The economic crisis unleashed by the covid-19 pandemic has brought Claudia (41 years old) back to the streets to perform sexual services. She had retired 10 years ago, when she met her current partner, but when he was unemployed, hunger and the need for income for the family forced her to make, with resignation, what she considers a difficult decision. “I was calm in my house. It feels ugly to go back, ”he says. Thousands of women have opted for prostitution in these times to obtain money in the middle of the pandemic. A diagnosis made by the organization Brigada Callejera de Apoyo a la Mujer reveals that in Mexico City sex workers have doubled, from 7,700 before the crisis to 15,200 today. “Like me, there are many,” says Claudia, who returned in July to offer her services on the streets of the capital. “I return to see colleagues who had also retired,” she says. “This is very hard.”
Claudia started prostitution when she was 16 years old. Then she had two children of a man who abused her and did not give her money for support. So she left him and returned to sex work, offering her body in La Merced, a populous and dangerous area of the capital. At first, he says, he had problems with younger girls, who fought for space and customers. “No, little man, I already did this before,” he replied. She assures that “she earned very well”, but one day a client fell in love with her. So much so that he asked him to leave. They formed a family that lived for years with what he earned as a gardener and handyman, until the hit of the coronavirus. “Many people took his job out of fear of contagion,” explains the woman. The money was gone and with it the food; the months of rent began to accumulate. “I discussed it with him [el regreso a la prostitución] and he said no. I insisted ”. The man resigned himself, muttering that it was a temporary decision, that he would find work, that he would once again be the breadwinner for his family. “He has cried. He apologizes because I had to return to this job, “he says.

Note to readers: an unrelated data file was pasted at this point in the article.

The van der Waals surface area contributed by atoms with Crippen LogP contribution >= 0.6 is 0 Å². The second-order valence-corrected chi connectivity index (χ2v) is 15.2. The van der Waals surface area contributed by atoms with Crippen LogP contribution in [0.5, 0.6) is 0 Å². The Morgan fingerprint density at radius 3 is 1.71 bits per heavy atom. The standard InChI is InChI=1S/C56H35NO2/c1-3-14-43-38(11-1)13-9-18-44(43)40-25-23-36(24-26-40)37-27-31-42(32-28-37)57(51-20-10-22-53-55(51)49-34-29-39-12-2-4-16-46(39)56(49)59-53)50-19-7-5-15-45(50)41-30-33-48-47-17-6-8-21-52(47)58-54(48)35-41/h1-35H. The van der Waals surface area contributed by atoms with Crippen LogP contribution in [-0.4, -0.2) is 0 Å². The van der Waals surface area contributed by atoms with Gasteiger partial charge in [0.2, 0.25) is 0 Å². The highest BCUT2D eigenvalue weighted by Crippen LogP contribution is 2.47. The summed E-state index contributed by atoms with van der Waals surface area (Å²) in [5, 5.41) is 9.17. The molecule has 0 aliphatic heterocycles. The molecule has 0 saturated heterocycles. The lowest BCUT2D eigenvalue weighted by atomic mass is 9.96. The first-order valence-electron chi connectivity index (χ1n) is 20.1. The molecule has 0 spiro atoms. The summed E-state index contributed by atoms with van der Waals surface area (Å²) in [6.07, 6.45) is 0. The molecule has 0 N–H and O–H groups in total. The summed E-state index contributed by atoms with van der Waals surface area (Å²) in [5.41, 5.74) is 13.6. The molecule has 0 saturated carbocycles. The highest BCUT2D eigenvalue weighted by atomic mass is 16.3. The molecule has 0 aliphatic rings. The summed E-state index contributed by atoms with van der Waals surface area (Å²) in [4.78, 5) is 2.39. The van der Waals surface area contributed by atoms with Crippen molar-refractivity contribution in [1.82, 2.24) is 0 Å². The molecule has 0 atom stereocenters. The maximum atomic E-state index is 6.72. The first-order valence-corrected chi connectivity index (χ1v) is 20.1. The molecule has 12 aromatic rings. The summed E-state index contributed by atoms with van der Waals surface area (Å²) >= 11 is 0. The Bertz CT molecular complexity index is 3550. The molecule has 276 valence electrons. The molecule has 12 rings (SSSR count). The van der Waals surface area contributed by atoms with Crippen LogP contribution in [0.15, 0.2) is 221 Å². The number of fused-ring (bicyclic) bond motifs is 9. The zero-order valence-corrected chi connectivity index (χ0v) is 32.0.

Claudia tells her story between tears. We are at the Brigadas headquarters, in a three-bedroom apartment located in an old building on Corregidora Street, in the center of Mexico City, the capital’s red zone. Here the girls have had support and company. Last year, at the beginning of the pandemic, 50 sex workers who were related to this organization died from the covid. Then, Elvira Madrid Romero, director of the organization, launched an urgent and own prevention campaign, which included the publication of a manual to prevent the disease. Among its pages, a crown sutra, an illustrated plate with those sexual positions that represent less risk of contagion because they prevent face-to-face contact. In addition, they were given free gel and face masks.
Still, for Claudia it has been difficult. “There are clients who tell you: ‘I’ll give you a little kiss.’ And if you tell them no, you lose it. There are others who ask you to remove your mask, but we should not do it, because we have to take care of ourselves. When I get home I take off my clothes, take a shower and then wash them, ”she says. She says she suffered from symptoms of covid-19, although a rapid test came back negative. Her husband, the same. His father, 62, and his brother, 39, were diagnosed. Despite the high risk, he regrets that he has no other options. In addition to dealing with his clients, he must deal with the owner of the hotel where he takes them, who charges 100 pesos for 15 minutes of confinement in a room. “That’s not fair. I charge 250 to the client and 100 is left to the hotel owner, who also does not guarantee cleanliness. One of his waitresses died of covid ”, he assures.